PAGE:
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The Poison Potential of Succulents

By Kerry Lengyel
Indoor decorating with succulents is a growing trend for numerous reasons. These tiny plants are easy to cultivate; need minimal maintenance; come in a wide array of colors, shapes and sizes; and produce long-lasting flowers — making them perfect for almost any space.

A succulent refers to any plant that stores water in its leaves, stems, or both, which gives the types of plants a bit of a swollen or fleshy appearance.

With the succulent phenomenon showing no sign of slowing, it’s important for veterinarians to be able to tell their clients whether these popular plants are harmful for their pets.

The bottom line: Most succulents won’t harm pets if ingested, but there are a few toxic varieties that pet owners and veterinarians need to be aware of. Make sure your clients are steering clear of these potentially dangerous succulents both inside and outside their homes.

Aloe Vera and True Aloe 
Toxicity: Toxic to dogs, cats, and horses (not true aloe)

Probably one of the most popular succulent houseplants in the world, some aloe plants are, in fact, toxic to pets. Saponins and anthraquinones found in aloe vera can cause lethargy, diarrhea, and vomiting (not in horses) if ingested. Anthraquinones, anthracene, and glycosides found in true aloe can cause vomiting and a change in urine color (red).

Euphorbias 
Example:
 Pencil Cactus
Toxicity: Toxic to dogs, cats, and horses

Succulents classified under the Euphorbia family are among the more commonly known poisonous succulents. Euphorbias contain an white sap in their leaves that can irritate skin. For humans and animals, coming into contact with the sap can cause a rash. Ingesting this succulent can irritate the mouth and stomach, sometimes causing vomiting.

Kalanchoes
Also known as: Mother of Millions, Mother-In-Law Plant, Devil’s Backbone, Chandelier Plant
Toxicity: Toxic to dogs and cats

While not dangerous for humans, many Kalanchoes can cause dogs and cats to become ill. If ingested, the animal may show signs of vomiting or diarrhea, and sometimes (rarely) an abnormal heart rhythm.

Jade 
Also known as: Baby Jade, Dwarf Rubber Plant, Jade Tree, Chinese Rubber Plant, Japanese Rubber Plant
Toxicity: Toxic to dogs, cats, and horses

While the toxic principles of this specific succulent are unknown, ingesting this plant can cause clinical signs such as vomiting, depression, and incoordination in animals.

Silver Dollar
Also known asChinese Jade, Silver Jade Plant
Toxicity: Toxic to dogs, cats, and horses

Animals that ingest this succulent may experience vomiting, an upset stomach, and (rarely) tremors, but cats may also show signs of drunkenness after ingestion.

If clients are wondering about succulents that are nontoxic to their furry friends, you can recommend this sampling:

  • Blue Echeveria
  • Burro’s Tail — also known as Horse’s Tail, Donkey’s Tail, Lamb’s Tail
  • Ghost Plant — also known as Mother of Pearl
  • Hardy Baby Tears
  • Haworthia
  • Hens and Chickens — also known as Chickens and Hens, Mother Hens, Chicks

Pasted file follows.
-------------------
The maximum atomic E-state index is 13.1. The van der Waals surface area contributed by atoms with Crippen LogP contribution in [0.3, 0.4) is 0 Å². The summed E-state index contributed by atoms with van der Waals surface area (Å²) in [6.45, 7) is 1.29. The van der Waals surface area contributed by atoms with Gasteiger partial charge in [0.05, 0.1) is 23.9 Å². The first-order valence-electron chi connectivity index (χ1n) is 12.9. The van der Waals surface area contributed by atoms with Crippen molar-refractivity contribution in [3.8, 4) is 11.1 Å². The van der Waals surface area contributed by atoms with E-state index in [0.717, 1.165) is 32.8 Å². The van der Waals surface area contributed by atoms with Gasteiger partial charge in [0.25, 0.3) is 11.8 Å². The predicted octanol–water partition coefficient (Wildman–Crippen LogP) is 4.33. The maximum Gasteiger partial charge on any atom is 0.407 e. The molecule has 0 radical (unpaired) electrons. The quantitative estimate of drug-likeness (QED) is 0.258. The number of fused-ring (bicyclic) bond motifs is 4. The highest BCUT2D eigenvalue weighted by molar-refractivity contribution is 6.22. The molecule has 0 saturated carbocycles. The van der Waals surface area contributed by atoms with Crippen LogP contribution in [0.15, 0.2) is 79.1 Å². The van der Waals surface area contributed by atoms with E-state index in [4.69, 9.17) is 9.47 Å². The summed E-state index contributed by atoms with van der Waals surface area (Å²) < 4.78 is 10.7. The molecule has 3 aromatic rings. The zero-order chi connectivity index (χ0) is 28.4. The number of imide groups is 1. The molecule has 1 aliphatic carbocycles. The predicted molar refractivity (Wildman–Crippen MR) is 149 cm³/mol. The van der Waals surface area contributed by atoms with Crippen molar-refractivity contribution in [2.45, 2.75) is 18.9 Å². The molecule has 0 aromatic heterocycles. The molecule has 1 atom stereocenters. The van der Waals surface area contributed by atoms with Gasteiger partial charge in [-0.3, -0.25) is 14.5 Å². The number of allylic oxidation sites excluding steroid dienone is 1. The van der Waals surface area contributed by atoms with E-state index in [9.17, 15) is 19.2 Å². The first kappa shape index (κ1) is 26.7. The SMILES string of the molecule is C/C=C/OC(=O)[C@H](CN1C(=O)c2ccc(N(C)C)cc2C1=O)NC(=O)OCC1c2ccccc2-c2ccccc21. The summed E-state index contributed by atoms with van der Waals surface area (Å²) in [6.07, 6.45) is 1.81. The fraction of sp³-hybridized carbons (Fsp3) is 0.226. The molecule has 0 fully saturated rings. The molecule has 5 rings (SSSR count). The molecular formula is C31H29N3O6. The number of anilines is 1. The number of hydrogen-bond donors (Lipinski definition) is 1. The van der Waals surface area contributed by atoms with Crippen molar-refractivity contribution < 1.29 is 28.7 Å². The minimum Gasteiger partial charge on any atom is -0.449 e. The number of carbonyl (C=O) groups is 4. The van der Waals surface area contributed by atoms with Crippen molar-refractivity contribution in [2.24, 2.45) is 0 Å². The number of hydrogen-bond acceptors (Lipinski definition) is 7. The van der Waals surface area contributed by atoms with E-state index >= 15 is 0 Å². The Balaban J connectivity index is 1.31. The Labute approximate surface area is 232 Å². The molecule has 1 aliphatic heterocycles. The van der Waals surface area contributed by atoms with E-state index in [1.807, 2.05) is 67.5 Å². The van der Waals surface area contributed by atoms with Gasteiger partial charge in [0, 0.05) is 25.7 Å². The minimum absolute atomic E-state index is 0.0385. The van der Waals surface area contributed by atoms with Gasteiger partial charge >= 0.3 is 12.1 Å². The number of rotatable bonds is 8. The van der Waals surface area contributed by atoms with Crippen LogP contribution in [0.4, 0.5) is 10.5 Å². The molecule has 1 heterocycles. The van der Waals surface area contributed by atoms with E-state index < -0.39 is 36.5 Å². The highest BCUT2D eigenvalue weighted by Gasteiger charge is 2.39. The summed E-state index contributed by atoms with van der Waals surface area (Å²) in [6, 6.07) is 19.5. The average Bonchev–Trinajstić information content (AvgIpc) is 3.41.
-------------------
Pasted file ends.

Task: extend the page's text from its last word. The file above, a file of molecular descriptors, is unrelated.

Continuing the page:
• Maroon Chenille Plant
  • Mexican Firecracker
  • Mexican Rosettes
  • Mexican Snowballs
  • Painted Lady — also known as Copper Rose, Maroon
  • Plush Plant
  • Tree Cactus
  • Wax Rosette

Pet News — Happy at Home

Blue Ridge Beef Recalls Kitten Grind Raw Pet Food for Possible Salmonella and Listeria Monocytogenes

Blue Ridge Beef of Georgia is recalling one lot of Kitten Grind raw pet food because it may be contaminated with Salmonella and Listeria monocytogenes bacteria. The FDA received a complaint of two kitten deaths. One of the deaths was confirmed caused by Salmonella septicemia. Testing of Kitten Grind lot number GA1102 found both bacteria.

The recalled lot contains 20 cases or 300 chubs of the product. It was shipped to Texas, Georgia, South Carolina, Tennessee, and North Carolina. The Kitten Grind two pound chubs are sold frozen. The lot number is GA1102 and the manufacturing date is 11/02/2017.

If you purchased this product, do not feed it to your pet. Throw it away in a double bagged or sealed container in a secure garbage can so other animals can’t get at it, or take it back to the place of purchase for a refund.

Humans are at risk for contracting illness in several ways. If the food cross-contaminates other surfaces in the home, or if a person doesn’t wash their hands well after handling it, they could get sick. In addition, pets can excrete these pathogenic bacteria in their feces. If it gets on their coat or paws, or if a pet licks a person, they could transmit the bacteria.

The symptoms of Salmonella infections and Listeria monocytogenes infections in pets include nausea, vomiting, diarrhea, or bloody diarrhea, abdominal cramps, and fever. Salmonella symptoms usually begin a few hours or a few days after exposure. But the symptoms of listeriosis can take up to 70 days to appear. Some pets may not appear ill at all, but can be carriers and infect other pets and people. If your pet is experiencing these symptoms, take her to the vet.

Human symptoms of salmonellosis include fever, nausea, vomiting, and diarrhea that may be bloody. Human symptoms of listeriosis include high fever, stiff neck, severe headache, muscle aches, and diarrhea. If you or anyone in your household is experiencing these symptoms, see your doctor.